Tempest Jade

She was upside down, standing on her head, and talking about how when she touches her toes together up in the air, it’s the only time she feels perfect balance in her life.  The rest of the time, she has troubles.

I knew that.  She told me about her troubles before we even started filming.  After 24 years of living, she decided that it was time for her to track down the woman who gave her up for adoption.  She wanted me to document the journey for her… maybe turn it into some kind of documentary.

There wasn’t a plan really.  I thought we’d just feel it out and see where this thing was headed.  In mere hours she’d be standing on stage in front of a packed house, wishing more than anything, that her birth mother could see her.

And so she’s upside down in perfect balance, talking to me through the camera’s lens, about finding balance in life… and she’s upside down!  Great metaphor.  I’m starting to see where this is going.  And we’re having this great conversation through the camera.  It’s really starting to flow now.  I’m thinking about composition and exposures and shutter speeds and keeping the conversation going and then she asks me if she should drop the bomb… the big reveal… the whole point of the documentary.  I say yes.

“I have an eating disorder, and I’ve had one for 14 years.”


The camera’s rolling, framing her in close-up as tears form in her eyes.  A million things race through my mind and none of them make any sense.

More Silence.

I’m still holding the camera and I feel like I have to say something.  I have to say something.  She’s looking through the camera to me for words to come out my mouth.

Suddenly this isn’t a documentary anymore.  It’s two friends standing on razor thin ice, and every word about to come out my mouth from this moment forward has the potential to end badly.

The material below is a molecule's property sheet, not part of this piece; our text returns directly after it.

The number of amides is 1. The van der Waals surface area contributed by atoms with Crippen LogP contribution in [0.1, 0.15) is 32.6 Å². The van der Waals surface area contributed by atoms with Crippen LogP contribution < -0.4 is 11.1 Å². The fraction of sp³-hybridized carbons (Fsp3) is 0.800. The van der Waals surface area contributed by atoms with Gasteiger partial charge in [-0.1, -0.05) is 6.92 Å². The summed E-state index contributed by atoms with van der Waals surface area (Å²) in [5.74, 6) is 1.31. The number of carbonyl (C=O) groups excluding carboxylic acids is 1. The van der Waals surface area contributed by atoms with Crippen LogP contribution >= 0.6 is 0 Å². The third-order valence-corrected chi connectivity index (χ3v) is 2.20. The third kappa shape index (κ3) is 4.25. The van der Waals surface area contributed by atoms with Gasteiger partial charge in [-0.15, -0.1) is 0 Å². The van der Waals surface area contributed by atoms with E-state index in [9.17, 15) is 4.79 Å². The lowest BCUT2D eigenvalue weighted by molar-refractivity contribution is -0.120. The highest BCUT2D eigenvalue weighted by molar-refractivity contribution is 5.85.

I’m a writer.  I’m a filmmaker.  At this moment she needs a psychologist.  And the camera continues rolling and I have to say something.  This exact moment will never come again and I need to be someone I’m not for her.  There’s no one else in the room.

I’ll have to go back to yesterday’s tape to recall exactly what I said, but I think I mentioned something about how I have my own demons.  I could feel her drawing closer to me with her energy.  I took a deep breath and I told her that I spend hours everyday playing backgammon online.

She laughed hysterically.  We were off the thin ice.  The words after that weren’t as supercharged with potential danger.  We talked about balance, and being, and flowing, and searching for answers that only lead to more questions, and how everything moves in cycles, how everything is gonna be alright if we just move forward, one little step at a time.

She told me that my words were the best words anyone ever said to her on the subject.  Better than any psychologist she ever talked to.  I was more relieved than gratified.  Don’t know where those words came from, but I’m just happy I didn’t fuck things up worse.

And somehow, I managed to keep the camera rolling through all of it.

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